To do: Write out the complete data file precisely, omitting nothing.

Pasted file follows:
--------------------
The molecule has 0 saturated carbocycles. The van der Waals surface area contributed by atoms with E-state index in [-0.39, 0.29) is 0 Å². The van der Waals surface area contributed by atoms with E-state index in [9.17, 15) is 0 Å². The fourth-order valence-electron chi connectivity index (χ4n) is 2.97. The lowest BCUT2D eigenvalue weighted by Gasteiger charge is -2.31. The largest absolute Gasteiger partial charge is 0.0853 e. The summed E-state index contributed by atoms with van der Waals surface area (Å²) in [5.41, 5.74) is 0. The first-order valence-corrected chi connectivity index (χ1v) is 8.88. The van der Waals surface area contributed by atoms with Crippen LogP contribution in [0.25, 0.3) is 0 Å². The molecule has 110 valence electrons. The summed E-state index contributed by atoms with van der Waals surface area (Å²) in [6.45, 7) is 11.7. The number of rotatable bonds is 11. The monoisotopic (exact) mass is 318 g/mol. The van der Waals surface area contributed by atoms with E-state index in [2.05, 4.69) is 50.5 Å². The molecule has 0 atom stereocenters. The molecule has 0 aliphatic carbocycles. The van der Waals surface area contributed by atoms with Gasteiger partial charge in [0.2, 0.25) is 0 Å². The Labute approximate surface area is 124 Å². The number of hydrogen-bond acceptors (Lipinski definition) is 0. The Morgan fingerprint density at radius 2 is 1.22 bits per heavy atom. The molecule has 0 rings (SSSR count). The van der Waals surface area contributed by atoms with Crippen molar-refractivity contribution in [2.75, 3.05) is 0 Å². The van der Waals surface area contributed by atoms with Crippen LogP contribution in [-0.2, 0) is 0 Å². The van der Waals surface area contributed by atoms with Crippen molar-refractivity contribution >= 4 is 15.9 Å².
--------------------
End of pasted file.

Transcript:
The molecule has 0 saturated carbocycles. The van der Waals surface area contributed by atoms with E-state index in [-0.39, 0.29) is 0 Å². The van der Waals surface area contributed by atoms with E-state index in [9.17, 15) is 0 Å². The fourth-order valence-electron chi connectivity index (χ4n) is 2.97. The lowest BCUT2D eigenvalue weighted by Gasteiger charge is -2.31. The largest absolute Gasteiger partial charge is 0.0853 e. The summed E-state index contributed by atoms with van der Waals surface area (Å²) in [5.41, 5.74) is 0. The first-order valence-corrected chi connectivity index (χ1v) is 8.88. The van der Waals surface area contributed by atoms with Crippen LogP contribution in [0.25, 0.3) is 0 Å². The molecule has 110 valence electrons. The summed E-state index contributed by atoms with van der Waals surface area (Å²) in [6.45, 7) is 11.7. The number of rotatable bonds is 11. The monoisotopic (exact) mass is 318 g/mol. The van der Waals surface area contributed by atoms with E-state index in [2.05, 4.69) is 50.5 Å². The molecule has 0 atom stereocenters. The molecule has 0 aliphatic carbocycles. The van der Waals surface area contributed by atoms with Gasteiger partial charge in [0.2, 0.25) is 0 Å². The Labute approximate surface area is 124 Å². The number of hydrogen-bond acceptors (Lipinski definition) is 0. The Morgan fingerprint density at radius 2 is 1.22 bits per heavy atom. The molecule has 0 rings (SSSR count). The van der Waals surface area contributed by atoms with Crippen molar-refractivity contribution in [2.75, 3.05) is 0 Å². The van der Waals surface area contributed by atoms with Crippen LogP contribution in [-0.2, 0) is 0 Å². The van der Waals surface area contributed by atoms with Crippen molar-refractivity contribution >= 4 is 15.9 Å².